The music died for Columbia House on Monday when its parent company filed for Chapter 11 bankruptcy protection.
As anyone with a dusty Hootie & the Blowfish album probably knows, Columbia House became popular in the 1990s as the business that would sell you eight CDs for a penny.
The Complicated Relationship Between the Music Industry and the InternetApril 6, 201502:31
Then came Napster, iTunes, and now Spotify, which offers more than 30 million songs for zero pennies. Other streaming services, like Apple Music and Tidal, also give consumers a nearly endless supply of albums for a monthly fee.
"The business has been in decline for approximately two decades, driven by the advent of digital media and resulting declines in the recorded music business," Columbia House's parent company, Filmed Entertainment, said in a statement on Monday.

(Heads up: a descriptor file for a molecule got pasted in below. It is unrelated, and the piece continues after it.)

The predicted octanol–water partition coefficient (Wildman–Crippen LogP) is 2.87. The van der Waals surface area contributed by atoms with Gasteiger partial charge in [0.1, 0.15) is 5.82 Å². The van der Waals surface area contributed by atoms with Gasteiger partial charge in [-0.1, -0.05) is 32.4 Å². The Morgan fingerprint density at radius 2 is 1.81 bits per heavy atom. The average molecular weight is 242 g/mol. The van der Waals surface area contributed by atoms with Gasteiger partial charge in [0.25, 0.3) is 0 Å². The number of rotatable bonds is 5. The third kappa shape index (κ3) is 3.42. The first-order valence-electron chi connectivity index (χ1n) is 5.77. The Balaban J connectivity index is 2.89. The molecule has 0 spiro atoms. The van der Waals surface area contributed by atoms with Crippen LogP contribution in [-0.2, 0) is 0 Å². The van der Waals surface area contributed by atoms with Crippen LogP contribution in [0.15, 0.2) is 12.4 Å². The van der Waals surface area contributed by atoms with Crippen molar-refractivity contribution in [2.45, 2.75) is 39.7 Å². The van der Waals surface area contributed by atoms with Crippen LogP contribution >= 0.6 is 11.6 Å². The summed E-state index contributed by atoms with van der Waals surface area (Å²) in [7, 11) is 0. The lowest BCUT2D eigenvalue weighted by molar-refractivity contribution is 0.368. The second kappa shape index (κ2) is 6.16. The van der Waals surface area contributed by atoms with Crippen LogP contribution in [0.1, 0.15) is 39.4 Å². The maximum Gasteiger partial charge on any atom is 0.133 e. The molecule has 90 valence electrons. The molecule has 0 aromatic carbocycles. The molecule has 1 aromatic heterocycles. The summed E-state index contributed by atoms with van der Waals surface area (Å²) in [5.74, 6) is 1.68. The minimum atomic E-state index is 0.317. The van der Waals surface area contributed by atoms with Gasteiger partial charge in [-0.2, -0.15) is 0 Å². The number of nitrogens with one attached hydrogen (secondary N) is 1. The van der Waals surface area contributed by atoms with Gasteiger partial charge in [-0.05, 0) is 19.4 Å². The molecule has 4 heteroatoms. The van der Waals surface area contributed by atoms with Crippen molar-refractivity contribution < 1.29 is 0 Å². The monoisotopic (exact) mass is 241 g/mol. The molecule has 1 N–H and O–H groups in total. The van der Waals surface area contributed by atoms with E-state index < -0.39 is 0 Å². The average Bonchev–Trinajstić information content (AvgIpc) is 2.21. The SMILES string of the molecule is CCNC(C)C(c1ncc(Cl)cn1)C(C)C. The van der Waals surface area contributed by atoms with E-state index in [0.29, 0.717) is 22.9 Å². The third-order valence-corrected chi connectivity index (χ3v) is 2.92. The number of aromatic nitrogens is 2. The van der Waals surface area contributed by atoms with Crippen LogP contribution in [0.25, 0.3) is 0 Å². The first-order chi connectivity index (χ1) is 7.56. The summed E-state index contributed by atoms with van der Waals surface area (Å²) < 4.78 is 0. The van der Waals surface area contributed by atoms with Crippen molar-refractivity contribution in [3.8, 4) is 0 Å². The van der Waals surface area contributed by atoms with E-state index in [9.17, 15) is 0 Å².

Even iTunes seems outdated now. In the first half of 2015, on-demand streaming of music was up 92.4 percent, while CD and digital track sales were down 10 percent, according to Nielsen. Ironically, sales of vinyl records — which is what Columbia House sold when it was founded in 1955 — were actually up by 38 percent.
Related: Turntables and an iPhone: Why Spotify and LPs May Be the Future
Not that anyone was receiving albums in the mail from Columbia House recently. It shut down its music club in 2010 to focus on selling DVDs -- another technology that is threatened by digital streaming.